HUNDREDS of homes, industrial units and a leisure centre are to be built on the site of a historic paper mill in a bid to regenerate an unemployment blackspot.

Plans have been lodged that would see the huge Tullis Russell Paper Mill site in Markinch, Fife, undergo a multi-million pound transformation aimed at breathing new life into the derelict area.

Founded in 1809, it was one of the last survivors of Scotland’s once mighty paper-making industry but it was closed in 2015, with the loss of more than 500 jobs, in a massive economic blow for the town.

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Now Bellshill-based firm Advance Construction has submitted plans for a major regeneration project which will transform the site and bring hundreds of jobs and people into the area.

The company is proposing around 850 homes as well as retail and leisure facilities business space, industrial units and a new care home at the old paper mill site.

At the heart of the 58-hectare land between Glenrothes and Markinch is an extension to Riverside Park, which will see the reclamation of an unused brownfield site to create another park that connects the new district to the town centre.

Lynsey Breen, development manager for Advance Construction, said the plans will spark regeneration of the town of Glenrothes.

She said: “Advance Construction’s plans to deliver a significant number of new homes, together with creating new jobs will signal a major transformation of the area over the coming years.

“It’s an exciting regeneration project that will give Glenrothes the substantial economic boost it deserves, allowing it to continue to grow in the future.”

Colin Lavety, planning director for lead consultants Barton Willmore in Scotland, said: “The former Tullis Russell Paper Mill site is an important landmark historically for the town of Glenrothes.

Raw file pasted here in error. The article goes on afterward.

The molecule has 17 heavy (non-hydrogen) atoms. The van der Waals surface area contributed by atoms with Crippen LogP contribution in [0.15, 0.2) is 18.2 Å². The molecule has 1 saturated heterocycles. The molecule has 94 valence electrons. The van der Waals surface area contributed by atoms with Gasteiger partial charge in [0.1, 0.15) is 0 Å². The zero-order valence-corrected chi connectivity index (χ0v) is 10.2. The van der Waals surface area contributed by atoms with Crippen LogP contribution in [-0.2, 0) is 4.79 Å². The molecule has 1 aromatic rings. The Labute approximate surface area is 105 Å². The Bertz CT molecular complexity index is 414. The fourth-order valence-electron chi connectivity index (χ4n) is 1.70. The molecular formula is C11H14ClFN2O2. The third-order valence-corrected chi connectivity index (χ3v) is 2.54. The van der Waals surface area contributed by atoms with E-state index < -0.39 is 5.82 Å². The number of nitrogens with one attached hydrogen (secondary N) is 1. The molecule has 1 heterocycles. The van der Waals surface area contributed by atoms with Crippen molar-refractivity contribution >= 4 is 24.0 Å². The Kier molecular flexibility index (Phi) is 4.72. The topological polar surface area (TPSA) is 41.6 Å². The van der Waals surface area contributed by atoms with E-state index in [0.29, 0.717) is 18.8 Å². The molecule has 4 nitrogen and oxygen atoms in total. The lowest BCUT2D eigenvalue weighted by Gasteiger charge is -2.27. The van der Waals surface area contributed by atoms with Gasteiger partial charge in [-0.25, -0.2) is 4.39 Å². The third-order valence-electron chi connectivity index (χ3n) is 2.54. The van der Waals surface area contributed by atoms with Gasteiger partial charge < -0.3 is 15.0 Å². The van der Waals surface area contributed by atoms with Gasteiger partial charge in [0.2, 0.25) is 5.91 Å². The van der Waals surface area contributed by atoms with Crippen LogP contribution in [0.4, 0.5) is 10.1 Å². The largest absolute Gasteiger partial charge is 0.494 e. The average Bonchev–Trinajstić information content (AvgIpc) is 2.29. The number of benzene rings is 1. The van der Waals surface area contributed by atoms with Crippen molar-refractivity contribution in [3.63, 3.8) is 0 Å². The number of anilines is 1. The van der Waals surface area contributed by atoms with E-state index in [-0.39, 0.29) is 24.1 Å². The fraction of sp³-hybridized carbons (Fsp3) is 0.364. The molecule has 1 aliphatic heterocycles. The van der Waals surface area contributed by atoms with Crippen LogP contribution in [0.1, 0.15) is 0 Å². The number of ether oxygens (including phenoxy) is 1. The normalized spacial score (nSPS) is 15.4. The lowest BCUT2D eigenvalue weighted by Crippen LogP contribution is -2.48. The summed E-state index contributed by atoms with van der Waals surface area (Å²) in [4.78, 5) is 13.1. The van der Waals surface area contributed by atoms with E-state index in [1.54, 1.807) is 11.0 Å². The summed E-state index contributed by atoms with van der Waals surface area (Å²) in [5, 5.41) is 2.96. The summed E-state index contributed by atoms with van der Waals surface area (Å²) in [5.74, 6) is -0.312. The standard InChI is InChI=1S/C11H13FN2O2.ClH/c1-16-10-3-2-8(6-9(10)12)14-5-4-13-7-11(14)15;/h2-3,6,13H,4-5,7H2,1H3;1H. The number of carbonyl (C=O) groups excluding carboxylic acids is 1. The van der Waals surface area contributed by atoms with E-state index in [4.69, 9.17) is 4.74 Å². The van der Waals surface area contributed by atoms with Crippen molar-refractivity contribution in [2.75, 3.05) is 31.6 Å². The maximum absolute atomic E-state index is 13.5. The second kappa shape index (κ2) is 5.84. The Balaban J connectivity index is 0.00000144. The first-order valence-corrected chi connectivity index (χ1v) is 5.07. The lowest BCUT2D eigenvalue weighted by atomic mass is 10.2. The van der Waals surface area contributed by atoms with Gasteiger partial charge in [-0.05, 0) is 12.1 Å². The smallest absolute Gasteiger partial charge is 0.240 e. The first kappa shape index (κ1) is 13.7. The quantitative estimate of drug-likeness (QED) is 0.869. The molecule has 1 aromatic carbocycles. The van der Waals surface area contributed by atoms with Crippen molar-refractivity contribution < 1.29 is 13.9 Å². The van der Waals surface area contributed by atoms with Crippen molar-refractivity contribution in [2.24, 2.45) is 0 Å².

“Plans to regenerate the area by delivering much needed housing together with new jobs will be a major transformation of the community over the next few years.

“We are delighted to be playing a part in helping give the area a new lease of life and make it an exciting place to live, work, play and visit.”

The Fife Task Force which was set up in the aftermath of the closure succeeded in securing “a positive outcome” for more than 80 per cent of the employees who lost their jobs.

It is estimated that 571 people have been able to find new employment, including self-employment, or training through the efforts of the initiative set up to minimise the impact of the job losses in 2015.

By the 1830s, there were more than 70 paper-making plants in Scotland and as recently as 1959, there were 17,000 employed in the industry.

Now the Scottish industry is down to just Stoneywood in Aberdeen, which began in the 18th century, and the giant Caledonian mill in Irvine, an inward investment which opened in 1988.

Two informal drop-in events have been organised with lead consultants Barton Willmore and design partner Fairhurst at the Rothes Halls from 1pm to 8pm on Thursday and Friday to explain the plans.

Ms Breen added: “We would encourage members of the local community to come along to the drop-in events to find out more information and talk to members of our project team.”